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RE: Draft W3C TAG Finding "Passwords in the Clear" available for review

From: Rice, Ed (ProCurve) <ed.rice@hp.com>
Date: Thu, 14 Feb 2008 14:17:33 +0000
To: Chris Drake <christopher@pobox.com>, David Orchard <dorchard@bea.com>
CC: "public-usable-authentication@w3.org" <public-usable-authentication@w3.org>
Message-ID: <E48777C739E4AB4ABD47E952D4C0B77236FF3F8AFE@G1W0491.americas.hpqcorp.net>

Dave,

I (Still) agree with Chris.  Sending passwords in clear text is wrong it doesn't really matter how complex the  password is.

-Ed


-----Original Message-----
From: Chris Drake [mailto:christopher@pobox.com]
Sent: Wednesday, February 13, 2008 11:21 PM
To: David Orchard
Cc: public-usable-authentication@w3.org; Rice, Ed (ProCurve)
Subject: Re: Draft W3C TAG Finding "Passwords in the Clear" available for review

Hi David,

Thanks for the "review solicitation" on:-
http://www.w3.org/2001/tag/doc/passwordsInTheClear-52

In general - that entire document is horribly misleading.  You are
advocating that password exchange over non-encrypted mediums is
acceptable (albeit after obscuring the password itself).

This is never acceptable, because - in the absence of suitable
session-key protection, there is no way you can obscure a plaintext
password safely.

The "passwords" you propose to protect are short alphanumeric ascii
tokens, usually based on human-recognizable things like words.  The
"keyspace" of these make it trivial on modern PCs to test every
possible combination against whatever hash or obscuring method you
choose, in a very short time.  Using either Rainbow tables, or google,
cracking hashed passwords more often than not takes only a few seconds
nowdays.

http://www.lightbluetouchpaper.org/2007/11/16/google-as-a-password-cracker/

Given that obscuring/hashing passwords makes people erroneously
believe they are now secure - it could well be making things worse by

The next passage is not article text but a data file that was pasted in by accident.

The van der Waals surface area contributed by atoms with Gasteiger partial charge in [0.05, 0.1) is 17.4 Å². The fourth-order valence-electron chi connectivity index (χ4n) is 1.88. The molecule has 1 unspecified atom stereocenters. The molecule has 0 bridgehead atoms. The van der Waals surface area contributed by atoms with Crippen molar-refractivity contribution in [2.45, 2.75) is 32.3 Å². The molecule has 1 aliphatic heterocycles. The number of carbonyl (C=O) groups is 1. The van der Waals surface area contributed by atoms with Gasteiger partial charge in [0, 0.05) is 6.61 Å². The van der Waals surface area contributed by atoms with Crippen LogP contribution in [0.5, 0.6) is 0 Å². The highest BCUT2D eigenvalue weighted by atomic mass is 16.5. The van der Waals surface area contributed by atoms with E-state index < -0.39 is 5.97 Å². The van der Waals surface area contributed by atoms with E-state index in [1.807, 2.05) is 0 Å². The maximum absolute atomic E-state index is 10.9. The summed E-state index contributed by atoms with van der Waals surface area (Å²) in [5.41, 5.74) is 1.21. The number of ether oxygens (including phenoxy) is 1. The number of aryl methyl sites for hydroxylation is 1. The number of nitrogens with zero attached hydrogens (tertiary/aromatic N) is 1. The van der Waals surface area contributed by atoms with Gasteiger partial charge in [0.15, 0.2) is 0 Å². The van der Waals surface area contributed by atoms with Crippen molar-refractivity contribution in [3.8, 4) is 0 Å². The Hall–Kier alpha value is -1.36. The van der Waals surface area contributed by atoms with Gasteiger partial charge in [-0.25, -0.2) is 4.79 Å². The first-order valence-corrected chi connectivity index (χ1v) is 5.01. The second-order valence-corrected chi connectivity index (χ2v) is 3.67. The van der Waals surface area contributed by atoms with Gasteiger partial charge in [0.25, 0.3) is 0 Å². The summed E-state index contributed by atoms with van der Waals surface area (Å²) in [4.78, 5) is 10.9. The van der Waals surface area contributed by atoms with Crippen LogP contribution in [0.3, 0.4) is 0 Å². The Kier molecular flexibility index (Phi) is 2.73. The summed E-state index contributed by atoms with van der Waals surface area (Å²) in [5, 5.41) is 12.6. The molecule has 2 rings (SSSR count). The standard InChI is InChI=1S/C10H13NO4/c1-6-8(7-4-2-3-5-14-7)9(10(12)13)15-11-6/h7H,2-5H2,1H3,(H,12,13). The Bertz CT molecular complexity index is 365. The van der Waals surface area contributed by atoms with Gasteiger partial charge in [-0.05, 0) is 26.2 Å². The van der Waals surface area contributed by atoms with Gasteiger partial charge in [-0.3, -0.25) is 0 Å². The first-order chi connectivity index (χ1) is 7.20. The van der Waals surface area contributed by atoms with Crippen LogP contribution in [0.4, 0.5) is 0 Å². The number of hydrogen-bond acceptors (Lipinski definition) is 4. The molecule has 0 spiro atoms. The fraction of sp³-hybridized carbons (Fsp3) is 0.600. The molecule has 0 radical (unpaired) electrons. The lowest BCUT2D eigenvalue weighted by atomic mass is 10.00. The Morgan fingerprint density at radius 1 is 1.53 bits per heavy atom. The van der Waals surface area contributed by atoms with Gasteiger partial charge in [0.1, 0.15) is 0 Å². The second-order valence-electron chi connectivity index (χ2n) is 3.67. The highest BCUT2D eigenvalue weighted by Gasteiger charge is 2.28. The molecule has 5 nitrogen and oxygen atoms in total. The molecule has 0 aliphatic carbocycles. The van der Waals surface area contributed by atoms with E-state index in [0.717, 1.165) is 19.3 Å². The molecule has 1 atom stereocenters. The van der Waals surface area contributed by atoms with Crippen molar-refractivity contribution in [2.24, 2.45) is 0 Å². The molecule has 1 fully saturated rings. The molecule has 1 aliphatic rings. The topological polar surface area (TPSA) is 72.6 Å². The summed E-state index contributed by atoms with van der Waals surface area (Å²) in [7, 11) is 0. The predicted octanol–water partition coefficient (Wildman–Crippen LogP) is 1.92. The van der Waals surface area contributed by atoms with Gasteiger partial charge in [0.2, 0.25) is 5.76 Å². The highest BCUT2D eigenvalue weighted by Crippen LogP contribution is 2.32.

doing this, rather than by sending via plain text:  at least when
they were in plaintext, every uneducated person who could observe them
passing by was able to understand it's not secure.  Hashing merely
serves to deceive the people building and operating the insecure
system, all while handing hackers and crackers free access to the
original plaintext passwords.

If any recommendation should be included at all - it should be this:-

  Always use SSL or some equivalent security - there is no provision
  in web browsers that allows passwords to be exchanged securely
  without SSL.  Not even hashing.

Kind Regards,
Chris Drake


Thursday, February 14, 2008, 11:48:12 AM, you wrote:

DO> Dear Web Security Context WG,
DO>
DO> On behalf of the W3C TAG, I would like to solicit your review
DO> of the Draft TAG finding "Passwords in the Clear" [1].  Comments
DO> on this draft should be posted to www-tag@w3.org and are
DO> appreciated.  We do not have a firm deadline but I'd like to
DO> suggest March 7th 2008 as a rough timeframe for comments.
DO>
DO> Cheers,
DO> Dave Orchard

DO>
DO> [1] http://www.w3.org/2001/tag/doc/passwordsInTheClear-52
DO>
Received on Thursday, 14 February 2008 14:19:40 GMT

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